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I started buying those reasonably priced small potted herbs that are sold in most grocery store produce departments year round and thought they would make a great table centerpiece at home and for a bridal or new home shower or even for a natural style wedding!
If you'd like to grow some of your own herbs for cooking purposes, why not make the garden they are grown in decorative? Plant the herbs in various clam shells and conk shells for display!
In natural shells, this garden looks quite nice outdoors. It blends in with the surrounding area and gives a subtle, decorative touch.
Additional step: have adults or children paint the shells before planting the garden for a more vibrant looking garden.
This project is quite easy, and can be done by the youngest child.
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When growing herbs, is it better to grow them all together or in separate pots or doesn't it matter?
By Terry from Qld
I suggest you group each herb in its own container. Certain herbs require dry soil, others like to be kept more moist. How would you handle this problem if they are in the same pot? One plant would suffer. Guess it would be okay to put more than one type of plant in the same container as long as they both had the same requirements for sun and water. Happy planting.
By Coley H. from Omaha, NE
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I am interested in growing herbs in a 14-20 inch pot on my deck this summer. Is it possible to grow them in a pot or will they spread too much for that type of gardening? What herbs would be best for container gardening?
Hardiness Zone: 6a
Diana from Prospect, KY
I live in zone 5A, and grow herbs in containers on my deck. I use plastic waste baskets that have drainage holes drilled in the bottom. I got them at the dollar store so they all would match and look better since the deck is on the front of the house. I start with plants bought at the nursery, and have successfully grown basil, parsley, rosemary, mint, oregano, and catnip. I also have sage in a container, but it is a perennial, and comes back each year. I cut herbs for use all summer, and dry whatever is left in the fall. Just used up the last of the rosemary. (03/18/2009)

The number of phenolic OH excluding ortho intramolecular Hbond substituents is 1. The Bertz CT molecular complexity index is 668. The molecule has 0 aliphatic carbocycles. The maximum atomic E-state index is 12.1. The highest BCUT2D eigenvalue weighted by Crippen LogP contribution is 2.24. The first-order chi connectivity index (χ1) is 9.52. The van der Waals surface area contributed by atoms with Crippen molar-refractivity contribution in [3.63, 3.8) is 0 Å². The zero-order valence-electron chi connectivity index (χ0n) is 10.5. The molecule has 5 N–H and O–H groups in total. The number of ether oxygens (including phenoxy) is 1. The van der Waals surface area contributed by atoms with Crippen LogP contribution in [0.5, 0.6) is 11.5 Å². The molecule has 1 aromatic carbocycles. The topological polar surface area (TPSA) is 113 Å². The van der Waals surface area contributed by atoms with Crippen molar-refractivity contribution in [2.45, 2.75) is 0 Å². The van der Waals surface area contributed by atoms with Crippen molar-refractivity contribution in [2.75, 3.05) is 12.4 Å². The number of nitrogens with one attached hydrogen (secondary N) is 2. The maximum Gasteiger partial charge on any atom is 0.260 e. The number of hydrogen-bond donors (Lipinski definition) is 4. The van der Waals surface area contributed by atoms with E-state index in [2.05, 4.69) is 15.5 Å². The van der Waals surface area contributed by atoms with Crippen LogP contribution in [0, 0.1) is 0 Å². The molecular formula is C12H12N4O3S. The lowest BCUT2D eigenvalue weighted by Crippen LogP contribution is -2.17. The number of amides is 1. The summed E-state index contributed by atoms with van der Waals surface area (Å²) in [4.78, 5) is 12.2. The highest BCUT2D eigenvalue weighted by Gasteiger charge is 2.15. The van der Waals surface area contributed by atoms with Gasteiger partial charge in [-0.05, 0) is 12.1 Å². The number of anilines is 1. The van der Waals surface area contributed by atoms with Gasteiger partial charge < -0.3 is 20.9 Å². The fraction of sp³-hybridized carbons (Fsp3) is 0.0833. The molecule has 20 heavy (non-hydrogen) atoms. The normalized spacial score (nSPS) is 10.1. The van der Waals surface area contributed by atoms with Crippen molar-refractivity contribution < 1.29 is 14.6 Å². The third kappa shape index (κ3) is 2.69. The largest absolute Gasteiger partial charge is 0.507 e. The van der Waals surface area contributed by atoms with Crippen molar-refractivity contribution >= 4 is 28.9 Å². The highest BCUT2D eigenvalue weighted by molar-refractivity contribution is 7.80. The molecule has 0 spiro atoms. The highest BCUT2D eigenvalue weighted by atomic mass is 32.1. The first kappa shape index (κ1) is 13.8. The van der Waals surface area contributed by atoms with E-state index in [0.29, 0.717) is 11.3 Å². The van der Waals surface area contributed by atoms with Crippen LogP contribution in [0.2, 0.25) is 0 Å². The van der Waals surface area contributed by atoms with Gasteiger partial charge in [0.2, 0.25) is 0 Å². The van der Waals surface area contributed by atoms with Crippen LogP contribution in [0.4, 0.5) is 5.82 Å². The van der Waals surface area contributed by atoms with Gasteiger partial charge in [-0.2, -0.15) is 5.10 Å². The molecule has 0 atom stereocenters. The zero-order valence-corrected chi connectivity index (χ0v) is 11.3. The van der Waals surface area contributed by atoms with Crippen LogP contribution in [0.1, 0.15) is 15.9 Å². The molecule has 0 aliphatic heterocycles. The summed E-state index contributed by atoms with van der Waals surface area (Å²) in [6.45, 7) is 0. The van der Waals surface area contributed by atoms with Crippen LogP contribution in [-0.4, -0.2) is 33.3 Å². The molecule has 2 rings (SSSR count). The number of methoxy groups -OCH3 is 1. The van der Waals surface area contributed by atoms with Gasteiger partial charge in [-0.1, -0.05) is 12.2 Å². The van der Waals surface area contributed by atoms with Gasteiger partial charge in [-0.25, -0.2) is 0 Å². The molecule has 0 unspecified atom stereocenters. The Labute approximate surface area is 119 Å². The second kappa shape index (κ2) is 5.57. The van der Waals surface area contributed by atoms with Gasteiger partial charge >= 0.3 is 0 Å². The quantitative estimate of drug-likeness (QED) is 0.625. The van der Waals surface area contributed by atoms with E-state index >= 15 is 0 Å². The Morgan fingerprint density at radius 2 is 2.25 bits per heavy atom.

Herbs usually do well in containers. If you're planning on using a single pot try to leave at least 5 inches between plants to give them space. Pick the herbs you like to use, keeping an eye on size and growing instructions. Basil, oregano, sage, or marjoram are likely safe bets. Rosemary is wonderful, but I think it does better in its own pot, and mint spreads quickly so it's also better alone. You could make a really attractive display with a large pot surrounded by a few smaller ones. Container plants dry out quickly especially in the heat, so water them regularly, too. (03/19/2009)
I use a wonderful site called gardenweb.com.
They have wonderful people on the message boards that seem to be able to answer any question in the world when it comes to gardening things. They also have a board where you can swap seeds, or even get seeds for SASE or postage for them. I had a ton of seeds leftover from last season's swaps, so I donated them to Head Start and Early Head Start because I know a lot of those parents are in the same boat if not worse than ours.
Has anyone tried the Garden Soxx? It is a tubular mesh containment that is great for indoor gardening. Great for herbs. They come 3 feet long and already filled with a certified compost growing media. They are so easy to grow in and work with. They are fairly inexpensive, too. If you want to learn more on them go to certifiederosion-nh.com and click on growing with soxx. I grew chives all winter in one. I did 3 plants in it and they did so well. Still are doing real well. (03/24/2009)